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Shit's Fucked
Shit's FuckedPhotography Micheal Seidel

The mental health zines filling the gap that therapy doesn’t

From empathetic illustrations to helpful tips – here is a definitive list of the best DIY resources for self-care, support and intersectional debate

At the intersection of self-advocacy and grassroots activism, zines and independent magazines have become an increasingly popular resource to find alternative narratives of mental health experiences. Long before Tumblr communities and awareness-raising hashtags, DIY press has been filling the gaps of mainstream media, infiltrating voices and inputs from the blind spot.

It was 1996 when Kathleen Hanna – the iconic feminist activist and musician with Bikini Kill, Le Tigre, and currently, The Julie Ruin – released April Fool’s Day, a groundbreaking personal zine about her recovery from alcohol addiction. And the tradition of candid first-person takes still lives on, being at once a helpful coping strategy and a defiant act of resistance against stigma and isolation.

“In popular culture, I feel we tend to circle around what I see as the ‘book deal’ model of expressing and exploring mental health struggles, in the sense that one has to be privileged a fancy publishing platform to get their story heard,” says Bethany Lamont, founder of Doll Hospital, an art and literature journal on mental health, explored more below.

Zines and other independent outlets are necessary to expand coverage of lesser known realities, and promote a more inclusive approach to mental health care and survival. From comics to intersectional pamphlets about oppression, we celebrate International Zine Month with a round-up of some of our favourite titles tackling mental health.


This submission-based art and literature journal ventures into overlooked and trigger-warning worthy experiences of mental health. Founded in 2014, their second issue came out last December, including themes like mental health within women’s prisons, the intersection between mental health and physical disability and the stigma of mental health in Muslim society. As founder Bethany Lamont puts it: “No one was publishing the stories me and my loved ones needed to hear so it was like, why not do it ourselves?”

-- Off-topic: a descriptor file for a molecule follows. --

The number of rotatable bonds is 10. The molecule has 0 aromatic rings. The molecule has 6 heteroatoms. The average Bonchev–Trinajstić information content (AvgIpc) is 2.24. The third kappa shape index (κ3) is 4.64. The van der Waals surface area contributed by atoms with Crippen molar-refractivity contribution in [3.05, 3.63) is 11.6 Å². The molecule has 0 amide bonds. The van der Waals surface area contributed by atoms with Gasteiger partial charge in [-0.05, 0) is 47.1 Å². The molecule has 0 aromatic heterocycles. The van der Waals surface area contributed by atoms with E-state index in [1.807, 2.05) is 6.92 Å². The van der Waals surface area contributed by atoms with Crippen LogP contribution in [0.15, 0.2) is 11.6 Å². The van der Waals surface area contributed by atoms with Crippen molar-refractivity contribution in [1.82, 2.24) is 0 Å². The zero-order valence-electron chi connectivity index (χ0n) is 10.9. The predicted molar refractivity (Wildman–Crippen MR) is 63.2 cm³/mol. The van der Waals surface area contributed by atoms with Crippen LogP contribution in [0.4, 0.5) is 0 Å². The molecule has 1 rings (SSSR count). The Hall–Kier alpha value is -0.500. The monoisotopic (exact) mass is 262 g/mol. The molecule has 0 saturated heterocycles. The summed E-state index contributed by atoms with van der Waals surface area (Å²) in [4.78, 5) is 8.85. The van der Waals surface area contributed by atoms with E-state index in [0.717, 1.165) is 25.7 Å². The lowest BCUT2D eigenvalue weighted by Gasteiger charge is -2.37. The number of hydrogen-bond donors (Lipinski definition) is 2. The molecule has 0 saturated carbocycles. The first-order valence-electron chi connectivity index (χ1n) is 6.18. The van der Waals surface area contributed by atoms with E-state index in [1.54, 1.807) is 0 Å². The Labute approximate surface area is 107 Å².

An illustrated journey through therapy that works and therapy that doesn’t. Cleverly split into a two-sided foldable, this zine prompts readers to think critically of their mental health needs and not just settle for whatever/whoever comes first. London-based multimedia artist and DIY publisher Rudy Loewe created this black-and-white autobiographical gem with a purpose: “I wanted to stress that I think it’s important that we find the right therapist for us, whilst being realistic about the fact that they are human.”


Following a friend’s suicide, Sheffield-based Lisa O'Hara launched this zine to raise awareness about mental health issues among women. Open to submissions, Designing Out Suicide is a forum for healing and discussion and a community resource. “Waiting lists can be long for proper mental health care. The workshops that support the making of the zine are a means of peer support in a non-hierarchical environment,” O’Hara says. “It’s good to share experiences or just get together to talk with no experts present.”


The first – and so far, the best-selling – of an unofficial pocket-sized zine series for “quick-and-dirty use”, Feeling Worthless? by Boston-based LB Lee was born after a dangerous dissociative episode almost drove the author to jump off a bridge. It is a no-frills black-and-white worksheet to whip out of the wallet for some urgent self-care practice at times of crisis. It’s the twin to The Bad Day Book and cousin to Eat This Sandwich!, two mini zines of the same format meant for general crisis and food restriction urges.


Written and illustrated by Toronto-based artist Naomi Moyer, this zine articulates mental health in relation to oppression – whether it’s under capitalism, heteropatriarchy and/or neoliberalism. It tackles issues of anger, depression, PTSD and ways to deal with white supremacy. “There is a lot of shame dealing with mental health and to be vulnerable as a Black woman takes a bunch of courage,” says Moyer. “Together, we can support one another on our individual paths to healing and justice.”


A concise lesson in self-compassion, this is a zine about positive mental attitudes that deems itself as “a self-help guide for the punks, nerds, and malcontents.” Author Gina Sarti wrote its first edition – in 2011 – as a message in a bottle for an ex-boyfriend turned “crusty punk muse.” A second edition came out in 2013, and it’s still filled with straight to the point tips and little heartwarming reminders to brighten up the day a little and make it easier to keep your head up.